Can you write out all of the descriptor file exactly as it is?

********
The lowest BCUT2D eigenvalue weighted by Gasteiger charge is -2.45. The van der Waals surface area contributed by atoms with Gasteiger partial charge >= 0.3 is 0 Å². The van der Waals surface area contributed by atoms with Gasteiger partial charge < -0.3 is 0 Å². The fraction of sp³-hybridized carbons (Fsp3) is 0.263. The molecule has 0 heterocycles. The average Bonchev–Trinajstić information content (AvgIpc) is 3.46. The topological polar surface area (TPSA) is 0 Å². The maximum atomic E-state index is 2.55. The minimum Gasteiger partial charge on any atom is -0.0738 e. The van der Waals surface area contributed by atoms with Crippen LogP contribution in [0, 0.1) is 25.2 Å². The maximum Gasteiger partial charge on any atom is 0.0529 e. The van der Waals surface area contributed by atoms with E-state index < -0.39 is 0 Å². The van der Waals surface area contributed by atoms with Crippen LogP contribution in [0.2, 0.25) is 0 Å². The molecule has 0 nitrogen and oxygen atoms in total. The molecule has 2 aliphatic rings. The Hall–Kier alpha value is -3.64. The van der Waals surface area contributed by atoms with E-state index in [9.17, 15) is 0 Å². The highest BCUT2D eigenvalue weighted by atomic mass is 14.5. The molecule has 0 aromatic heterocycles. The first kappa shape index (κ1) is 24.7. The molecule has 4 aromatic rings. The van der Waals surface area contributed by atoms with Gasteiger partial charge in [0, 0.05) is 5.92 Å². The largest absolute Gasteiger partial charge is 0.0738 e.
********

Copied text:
The lowest BCUT2D eigenvalue weighted by Gasteiger charge is -2.45. The van der Waals surface area contributed by atoms with Gasteiger partial charge >= 0.3 is 0 Å². The van der Waals surface area contributed by atoms with Gasteiger partial charge < -0.3 is 0 Å². The fraction of sp³-hybridized carbons (Fsp3) is 0.263. The molecule has 0 heterocycles. The average Bonchev–Trinajstić information content (AvgIpc) is 3.46. The topological polar surface area (TPSA) is 0 Å². The maximum atomic E-state index is 2.55. The minimum Gasteiger partial charge on any atom is -0.0738 e. The van der Waals surface area contributed by atoms with Crippen LogP contribution in [0, 0.1) is 25.2 Å². The maximum Gasteiger partial charge on any atom is 0.0529 e. The van der Waals surface area contributed by atoms with E-state index < -0.39 is 0 Å². The van der Waals surface area contributed by atoms with Crippen LogP contribution in [0.2, 0.25) is 0 Å². The molecule has 0 nitrogen and oxygen atoms in total. The molecule has 2 aliphatic rings. The Hall–Kier alpha value is -3.64. The van der Waals surface area contributed by atoms with E-state index in [9.17, 15) is 0 Å². The highest BCUT2D eigenvalue weighted by atomic mass is 14.5. The molecule has 0 aromatic heterocycles. The first kappa shape index (κ1) is 24.7. The molecule has 4 aromatic rings. The van der Waals surface area contributed by atoms with Gasteiger partial charge in [0, 0.05) is 5.92 Å². The largest absolute Gasteiger partial charge is 0.0738 e.